9th December 2021
Panelists called for amendments to rules and laws that ensure increased participation of women in the legal profession, transparency in the process of appointment of judges to the higher judiciary, and personal accountability in courts and bar rooms.
These recommendations were derived following the session “Mainstreaming Gender Equality in the Judiciary” on day two (November 21) of the Asma Jahangir Conference 2021 – Challenges to Human Dignity. Moderated by Barrister Waqqas Mir, partner at AXIS Law Chambers, the panel included senior Advocate of the Supreme Court (SC) and member of the Judicial Commission of Pakistan (JCP), Akhtar Hussain; South Asia legal advisor for the International Commission of Jurists, Reema Omer; President of the Sindh High Court Bar Association, Salahuddin Ahmed; and founder of Women in Law and LEARN pk, Nida Usman Chaudhry.
A pre-recorded message by member of the Special Procedures Working Group on Discrimination against Women in Law and Practice, Dorothy Estrada Tanck, was also played during the session.
Advocate Hussain stated that Pakistan is a male-dominated society in which equality is not realized. Therefore, the judiciary has a long way ahead to continue to struggle for equality. He provided that women in the legal profession are only now increasing in number, as compared to just ten years back when their strength was nominal.
He lamented the lack of policy as to appointments, especially of women, in the superior judiciary. Advocate Hussain asserted that there needs to be greater representation in all levels of the judiciary and in lawyer’s bodies. Although there is no quota for women, this can be corrected through assertive actions for equality in appointments at the bar and judicial level.
Omer held that the near absence of women in the legal profession is a democratic crisis and a question of the independence and representation of the judiciary. She argued that it should not be simply disregarded as a ‘gender problem’ and something of low priority. Pakistan being the only country yet to have a female SC judge is not a coincidence, rather it points toward several structural and societal issues, as well as issues of a certain mindset because of which the SC lacks a woman’s voice.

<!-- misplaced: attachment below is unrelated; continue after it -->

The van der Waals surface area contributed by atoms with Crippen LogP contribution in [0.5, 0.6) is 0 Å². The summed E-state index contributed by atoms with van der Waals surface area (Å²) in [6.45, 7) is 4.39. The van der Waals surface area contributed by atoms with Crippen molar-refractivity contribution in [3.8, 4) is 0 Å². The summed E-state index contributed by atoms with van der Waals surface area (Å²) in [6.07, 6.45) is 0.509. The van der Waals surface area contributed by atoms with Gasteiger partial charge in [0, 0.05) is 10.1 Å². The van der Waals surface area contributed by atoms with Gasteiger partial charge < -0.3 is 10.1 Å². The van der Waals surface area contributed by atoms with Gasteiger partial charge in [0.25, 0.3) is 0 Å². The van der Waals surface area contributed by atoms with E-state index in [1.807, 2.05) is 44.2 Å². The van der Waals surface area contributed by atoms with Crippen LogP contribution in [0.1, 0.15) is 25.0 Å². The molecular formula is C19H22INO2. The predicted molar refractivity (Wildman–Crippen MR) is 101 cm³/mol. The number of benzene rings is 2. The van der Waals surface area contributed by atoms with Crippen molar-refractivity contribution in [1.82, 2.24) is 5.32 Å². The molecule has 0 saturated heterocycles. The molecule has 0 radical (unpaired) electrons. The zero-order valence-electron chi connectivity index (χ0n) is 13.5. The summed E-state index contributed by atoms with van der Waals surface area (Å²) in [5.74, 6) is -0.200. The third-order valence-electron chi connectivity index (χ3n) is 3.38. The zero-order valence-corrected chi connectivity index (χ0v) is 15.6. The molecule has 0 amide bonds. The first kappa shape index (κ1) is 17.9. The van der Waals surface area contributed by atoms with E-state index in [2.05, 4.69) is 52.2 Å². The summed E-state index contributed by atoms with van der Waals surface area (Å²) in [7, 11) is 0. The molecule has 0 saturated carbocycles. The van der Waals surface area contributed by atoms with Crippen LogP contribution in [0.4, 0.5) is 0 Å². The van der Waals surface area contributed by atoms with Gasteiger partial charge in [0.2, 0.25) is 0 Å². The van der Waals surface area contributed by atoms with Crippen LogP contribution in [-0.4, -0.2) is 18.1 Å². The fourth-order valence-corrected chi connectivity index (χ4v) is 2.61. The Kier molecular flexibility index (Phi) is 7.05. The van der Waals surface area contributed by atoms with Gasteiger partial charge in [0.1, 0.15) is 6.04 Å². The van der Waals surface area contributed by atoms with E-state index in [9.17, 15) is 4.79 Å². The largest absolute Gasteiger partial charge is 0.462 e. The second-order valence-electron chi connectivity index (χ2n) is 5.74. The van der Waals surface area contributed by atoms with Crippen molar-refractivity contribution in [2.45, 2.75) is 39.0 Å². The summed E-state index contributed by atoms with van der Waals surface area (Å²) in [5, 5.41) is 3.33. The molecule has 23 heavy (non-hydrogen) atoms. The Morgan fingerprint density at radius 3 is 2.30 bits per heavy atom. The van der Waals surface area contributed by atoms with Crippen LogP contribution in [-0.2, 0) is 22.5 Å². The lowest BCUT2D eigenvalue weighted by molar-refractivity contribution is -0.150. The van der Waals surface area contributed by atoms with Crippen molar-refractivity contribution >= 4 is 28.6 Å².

Giving the example of South Africa, which introduced several constitutional reforms in 1996, Omer stated that the law now held that even in merit there should be diversity. As a result of this reform, she provided that the number of female judges in South Africa’s courts went from just two out of two hundred in 1996 to nearly 30% of the judiciary in 2018.
She added that there are no apparent rules for appointments in the JCP, and no apparent criteria under which candidates are assessed and selected. She argued that there is transparency in South Africa, and therefore scrutiny and accountability. The JCP, however, is absolutely opaque, and is comprised exclusively of men who usually appoint other men. Omer said that women are absent even from the appointment process, and that there is a dire need for constitutional, legal amendments, in how the JCP appoints judges, in the formation of a criteria and bring in accountability, and to alter mindsets.